Trump To Give Speech On Drug Prices, But No New Policies Are Expected To Be Unveiled
President Donald Trump's remarks are expected to coincide with a formal request for information from HHS on various ideas to lower prescription drug costs.
Trump Plans First Major Speech On Drug Prices Next Week
President Donald Trump is set to deliver his first major speech on drug prices on April 26, revisiting an issue he campaigned on but that is unlikely to yield major legislative changes. The strategy is unlikely to call for actions of the sort Trump touted on the campaign trail like allowing the government to negotiate the cost of drugs for Medicare, but based on the president’s fiscal 2019 budget request could advocate for Medicare and Medicaid demonstrations to test new ways of paying for drugs on a smaller scale, like allowing some states to try negotiating drug costs in Medicaid. (Karlin-Smith and Cancryn, 4/16)
Trump To Give Speech On Lowering Drug Prices This Month
However, the White House indicated that no new policy proposals will be unveiled at the speech, other than a request for information on “various drug pricing ideas,” according to deputy White House press secretary Hogan Gidley. Trump and Health and Human Services Secretary Alex Azar said in a speech last month that the administration would soon be rolling out new drug pricing proposals. (Sullivan, 4/16)
HHS To Explore Ways To Lower Drug Prices
Trump has slammed drug manufacturers for high prices, but critics say the administration's actions haven’t matched Trump's strong criticism. On Capitol Hill, it’s unclear whether lawmakers will take action on prescription drug pricing issues this year. A bipartisan bill (HR 2212) would make it easier for generic drug companies to purchase drug samples to develop competitive products, and backers hope it could be attached to legislation meant to address opioid addiction this year. But it’s uncertain whether the measure has any new momentum after being left out of other must-pass vehicles earlier this year. (McIntire, 4/16)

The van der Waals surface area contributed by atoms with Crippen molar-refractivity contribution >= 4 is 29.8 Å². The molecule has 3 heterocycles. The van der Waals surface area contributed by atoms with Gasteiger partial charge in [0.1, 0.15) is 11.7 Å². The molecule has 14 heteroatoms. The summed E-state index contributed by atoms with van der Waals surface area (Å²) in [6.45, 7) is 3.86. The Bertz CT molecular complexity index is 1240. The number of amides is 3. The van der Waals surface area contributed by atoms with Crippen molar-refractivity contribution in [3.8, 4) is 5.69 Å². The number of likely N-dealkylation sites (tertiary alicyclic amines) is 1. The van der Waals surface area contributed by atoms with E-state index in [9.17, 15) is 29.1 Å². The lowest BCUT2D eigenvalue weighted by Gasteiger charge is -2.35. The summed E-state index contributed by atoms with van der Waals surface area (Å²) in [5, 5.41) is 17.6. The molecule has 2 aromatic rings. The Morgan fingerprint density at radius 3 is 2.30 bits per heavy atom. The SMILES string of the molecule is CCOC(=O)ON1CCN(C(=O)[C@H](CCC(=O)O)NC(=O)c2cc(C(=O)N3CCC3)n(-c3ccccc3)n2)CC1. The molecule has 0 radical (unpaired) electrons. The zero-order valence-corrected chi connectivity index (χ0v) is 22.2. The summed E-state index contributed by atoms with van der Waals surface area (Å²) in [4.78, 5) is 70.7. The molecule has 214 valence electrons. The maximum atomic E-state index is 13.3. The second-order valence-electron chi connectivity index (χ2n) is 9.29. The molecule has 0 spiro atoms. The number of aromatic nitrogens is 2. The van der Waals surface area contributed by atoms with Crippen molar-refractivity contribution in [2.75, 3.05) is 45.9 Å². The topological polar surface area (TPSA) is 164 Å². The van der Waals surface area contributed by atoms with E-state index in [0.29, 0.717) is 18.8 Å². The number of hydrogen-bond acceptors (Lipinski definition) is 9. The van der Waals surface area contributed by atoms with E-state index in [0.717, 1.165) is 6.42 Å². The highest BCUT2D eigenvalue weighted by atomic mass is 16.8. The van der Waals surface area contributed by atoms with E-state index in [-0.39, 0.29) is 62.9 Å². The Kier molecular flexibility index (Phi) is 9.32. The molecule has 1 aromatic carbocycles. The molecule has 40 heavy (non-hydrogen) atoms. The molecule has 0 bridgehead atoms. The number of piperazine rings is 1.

In other pharmaceutical news —
Does An FDA About-Face On An Alkermes Drug Signal A Wider Policy Shift?
In an unprecedented move, the Food and Drug Administration rescinded a recent decision that an Alkermes (ALKS) drug being developed for treating depression would not be reviewed. And the sudden reversal is raising questions about the extent to which the agency is willing to become more flexible about drug approvals in an overheated political climate focused on access to medicines. ...This is fourth time in the past year the agency has made a U-turn on an application, although this was the first to involve a refuse-to-file letter. (Silverman, 4/16)
Sanofi To Sell Generics For $2.4 Billion To Focus On Biotech
Sanofi plans to sell its European generic-drug unit to buyout firm Advent International Corp. for 1.9 billion euros ($2.4 billion) as part of a broader move by Chief Executive Officer Olivier Brandicourt to focus resources on biotechnology and new medicines. Advent has made a binding and fully financed offer, and the companies are in exclusive negotiations, Paris-based Sanofi said in a statement Tuesday. The deal should close by the end of the year, it said. (Serafino and Baigorri, 4/17)